Social work corresponds to professional intervention contexts that hinge both on institutional domains (such as family care, school, health, justice) and on the aptitudes of relevant professionals. Social workers carry out their mission following a logic of reparation, protection, prevention and in some instances, emancipation. Mainly trained in the humanities, they work in professions in which they must handle knowledge from various disciplines. However, the training of social workers is subject to many major challenges. In response, research-based initiatives endeavor to accommodate the empowerment of actors and the production of knowledge.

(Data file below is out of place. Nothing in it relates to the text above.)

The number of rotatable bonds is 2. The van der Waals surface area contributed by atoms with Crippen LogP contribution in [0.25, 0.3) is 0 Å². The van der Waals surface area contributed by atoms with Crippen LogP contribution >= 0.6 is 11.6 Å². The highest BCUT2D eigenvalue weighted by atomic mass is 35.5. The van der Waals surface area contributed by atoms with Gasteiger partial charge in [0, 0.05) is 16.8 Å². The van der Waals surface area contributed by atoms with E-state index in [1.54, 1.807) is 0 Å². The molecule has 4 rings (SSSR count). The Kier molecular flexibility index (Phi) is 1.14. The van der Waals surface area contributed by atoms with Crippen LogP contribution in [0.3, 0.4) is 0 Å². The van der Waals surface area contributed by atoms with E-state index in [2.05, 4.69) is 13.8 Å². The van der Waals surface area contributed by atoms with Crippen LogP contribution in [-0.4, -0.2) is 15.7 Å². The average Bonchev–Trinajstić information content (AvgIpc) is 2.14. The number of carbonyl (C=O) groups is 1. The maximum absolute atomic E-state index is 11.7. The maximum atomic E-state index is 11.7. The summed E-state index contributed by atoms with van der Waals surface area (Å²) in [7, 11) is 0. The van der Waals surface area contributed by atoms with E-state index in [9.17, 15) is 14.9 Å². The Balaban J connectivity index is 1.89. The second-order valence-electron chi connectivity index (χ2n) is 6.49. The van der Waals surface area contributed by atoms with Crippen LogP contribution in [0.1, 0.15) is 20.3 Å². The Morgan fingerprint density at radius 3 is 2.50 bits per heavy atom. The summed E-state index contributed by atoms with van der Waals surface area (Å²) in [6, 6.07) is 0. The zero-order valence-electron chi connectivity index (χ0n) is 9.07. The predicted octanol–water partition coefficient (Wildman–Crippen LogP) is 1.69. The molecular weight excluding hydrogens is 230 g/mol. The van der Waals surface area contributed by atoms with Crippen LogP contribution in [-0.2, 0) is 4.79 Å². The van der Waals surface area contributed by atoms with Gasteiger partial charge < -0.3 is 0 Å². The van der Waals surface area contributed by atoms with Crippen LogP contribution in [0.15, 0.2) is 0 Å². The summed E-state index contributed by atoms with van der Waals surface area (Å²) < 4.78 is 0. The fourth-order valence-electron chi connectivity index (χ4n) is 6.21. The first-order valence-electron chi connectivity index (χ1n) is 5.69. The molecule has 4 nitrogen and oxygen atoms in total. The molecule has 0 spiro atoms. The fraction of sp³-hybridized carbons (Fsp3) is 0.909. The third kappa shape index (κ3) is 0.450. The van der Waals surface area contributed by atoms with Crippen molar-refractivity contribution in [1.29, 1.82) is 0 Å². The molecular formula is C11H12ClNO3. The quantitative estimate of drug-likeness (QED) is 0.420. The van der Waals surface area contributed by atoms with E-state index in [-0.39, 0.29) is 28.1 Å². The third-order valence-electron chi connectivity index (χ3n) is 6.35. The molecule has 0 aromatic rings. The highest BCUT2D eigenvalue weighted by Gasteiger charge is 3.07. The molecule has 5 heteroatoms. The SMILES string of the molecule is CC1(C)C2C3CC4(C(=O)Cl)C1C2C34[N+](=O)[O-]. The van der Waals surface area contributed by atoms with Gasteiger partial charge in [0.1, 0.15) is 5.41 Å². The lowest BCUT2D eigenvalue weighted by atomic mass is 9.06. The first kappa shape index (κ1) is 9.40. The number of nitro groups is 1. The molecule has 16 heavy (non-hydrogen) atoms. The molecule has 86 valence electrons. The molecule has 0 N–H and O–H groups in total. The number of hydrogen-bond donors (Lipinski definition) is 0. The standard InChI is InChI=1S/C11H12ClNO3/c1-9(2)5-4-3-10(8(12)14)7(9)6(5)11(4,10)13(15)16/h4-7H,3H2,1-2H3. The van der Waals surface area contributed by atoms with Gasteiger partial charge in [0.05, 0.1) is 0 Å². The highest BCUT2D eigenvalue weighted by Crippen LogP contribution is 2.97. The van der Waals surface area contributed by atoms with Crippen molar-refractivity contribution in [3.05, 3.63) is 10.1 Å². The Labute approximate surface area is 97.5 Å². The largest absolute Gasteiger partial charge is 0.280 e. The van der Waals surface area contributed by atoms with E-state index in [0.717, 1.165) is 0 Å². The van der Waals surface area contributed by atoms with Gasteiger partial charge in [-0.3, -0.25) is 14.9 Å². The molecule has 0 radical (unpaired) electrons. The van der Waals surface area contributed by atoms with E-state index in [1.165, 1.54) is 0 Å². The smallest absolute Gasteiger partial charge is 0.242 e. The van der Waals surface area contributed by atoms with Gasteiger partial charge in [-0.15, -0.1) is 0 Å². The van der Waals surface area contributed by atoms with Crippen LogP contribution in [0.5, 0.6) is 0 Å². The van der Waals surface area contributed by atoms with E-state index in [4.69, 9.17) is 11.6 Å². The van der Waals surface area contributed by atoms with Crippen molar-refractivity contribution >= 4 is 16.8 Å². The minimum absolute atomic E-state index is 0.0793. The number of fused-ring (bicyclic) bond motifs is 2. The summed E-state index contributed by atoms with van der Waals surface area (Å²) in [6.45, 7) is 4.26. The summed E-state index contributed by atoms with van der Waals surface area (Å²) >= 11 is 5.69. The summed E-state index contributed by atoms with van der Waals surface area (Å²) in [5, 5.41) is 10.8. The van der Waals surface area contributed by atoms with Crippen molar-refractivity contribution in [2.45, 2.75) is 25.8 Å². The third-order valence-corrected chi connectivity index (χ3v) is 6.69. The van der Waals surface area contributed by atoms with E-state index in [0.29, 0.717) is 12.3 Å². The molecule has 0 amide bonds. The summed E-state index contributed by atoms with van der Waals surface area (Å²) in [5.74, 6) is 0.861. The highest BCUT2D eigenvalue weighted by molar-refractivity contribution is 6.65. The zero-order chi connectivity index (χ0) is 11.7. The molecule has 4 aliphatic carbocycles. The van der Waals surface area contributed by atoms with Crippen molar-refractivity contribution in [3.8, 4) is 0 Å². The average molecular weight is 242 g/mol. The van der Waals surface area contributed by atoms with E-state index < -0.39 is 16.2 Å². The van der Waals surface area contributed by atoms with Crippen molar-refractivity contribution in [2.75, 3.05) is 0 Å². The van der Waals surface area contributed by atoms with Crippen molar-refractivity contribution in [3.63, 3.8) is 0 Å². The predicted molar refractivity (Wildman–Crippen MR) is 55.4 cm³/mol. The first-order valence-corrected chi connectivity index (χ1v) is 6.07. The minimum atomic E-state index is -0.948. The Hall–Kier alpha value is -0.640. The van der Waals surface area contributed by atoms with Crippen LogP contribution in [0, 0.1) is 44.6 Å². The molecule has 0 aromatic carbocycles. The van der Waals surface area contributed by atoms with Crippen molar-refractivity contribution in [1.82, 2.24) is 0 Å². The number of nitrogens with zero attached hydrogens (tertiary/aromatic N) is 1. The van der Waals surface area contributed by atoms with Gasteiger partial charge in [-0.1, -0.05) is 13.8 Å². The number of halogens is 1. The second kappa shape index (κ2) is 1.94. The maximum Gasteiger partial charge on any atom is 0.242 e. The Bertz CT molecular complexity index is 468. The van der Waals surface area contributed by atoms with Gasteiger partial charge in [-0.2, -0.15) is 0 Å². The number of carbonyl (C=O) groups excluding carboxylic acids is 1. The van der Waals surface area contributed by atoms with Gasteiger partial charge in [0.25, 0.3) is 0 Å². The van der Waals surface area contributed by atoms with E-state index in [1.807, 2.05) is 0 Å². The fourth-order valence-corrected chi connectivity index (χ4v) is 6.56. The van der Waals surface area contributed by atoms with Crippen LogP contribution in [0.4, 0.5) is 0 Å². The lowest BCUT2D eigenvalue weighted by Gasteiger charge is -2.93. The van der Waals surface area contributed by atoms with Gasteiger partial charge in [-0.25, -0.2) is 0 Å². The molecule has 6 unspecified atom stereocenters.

This issue deals with several aspects of training to and through research in the field of Social Work. It examines the logics of recognition and emancipation, the controversies, but also the contexts of emergence of a field within a global movement of mutations of the relevant professions in our contemporary societies.